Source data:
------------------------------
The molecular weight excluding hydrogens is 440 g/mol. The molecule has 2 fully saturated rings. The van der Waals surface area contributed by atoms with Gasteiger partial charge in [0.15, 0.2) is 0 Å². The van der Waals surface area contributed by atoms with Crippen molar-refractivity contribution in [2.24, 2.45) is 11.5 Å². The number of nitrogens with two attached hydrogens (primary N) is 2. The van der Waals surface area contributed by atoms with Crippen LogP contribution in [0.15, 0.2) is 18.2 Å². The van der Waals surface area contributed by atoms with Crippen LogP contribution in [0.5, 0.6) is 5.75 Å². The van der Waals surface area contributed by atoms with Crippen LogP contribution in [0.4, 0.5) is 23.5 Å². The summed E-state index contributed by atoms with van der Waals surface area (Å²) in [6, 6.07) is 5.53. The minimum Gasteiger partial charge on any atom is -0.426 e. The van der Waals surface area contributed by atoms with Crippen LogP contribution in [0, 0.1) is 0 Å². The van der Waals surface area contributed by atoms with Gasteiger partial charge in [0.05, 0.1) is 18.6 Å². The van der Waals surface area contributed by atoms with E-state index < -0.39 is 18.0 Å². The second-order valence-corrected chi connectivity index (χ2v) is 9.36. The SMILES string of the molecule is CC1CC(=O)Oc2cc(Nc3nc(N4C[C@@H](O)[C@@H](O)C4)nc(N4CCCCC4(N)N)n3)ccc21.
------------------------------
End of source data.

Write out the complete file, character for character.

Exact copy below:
The molecular weight excluding hydrogens is 440 g/mol. The molecule has 2 fully saturated rings. The van der Waals surface area contributed by atoms with Gasteiger partial charge in [0.15, 0.2) is 0 Å². The van der Waals surface area contributed by atoms with Crippen molar-refractivity contribution in [2.24, 2.45) is 11.5 Å². The number of nitrogens with two attached hydrogens (primary N) is 2. The van der Waals surface area contributed by atoms with Crippen LogP contribution in [0.15, 0.2) is 18.2 Å². The van der Waals surface area contributed by atoms with Crippen LogP contribution in [0.5, 0.6) is 5.75 Å². The van der Waals surface area contributed by atoms with Crippen LogP contribution in [0.4, 0.5) is 23.5 Å². The summed E-state index contributed by atoms with van der Waals surface area (Å²) in [6, 6.07) is 5.53. The minimum Gasteiger partial charge on any atom is -0.426 e. The van der Waals surface area contributed by atoms with Crippen LogP contribution in [0, 0.1) is 0 Å². The van der Waals surface area contributed by atoms with Gasteiger partial charge in [0.05, 0.1) is 18.6 Å². The van der Waals surface area contributed by atoms with E-state index < -0.39 is 18.0 Å². The second-order valence-corrected chi connectivity index (χ2v) is 9.36. The SMILES string of the molecule is CC1CC(=O)Oc2cc(Nc3nc(N4C[C@@H](O)[C@@H](O)C4)nc(N4CCCCC4(N)N)n3)ccc21.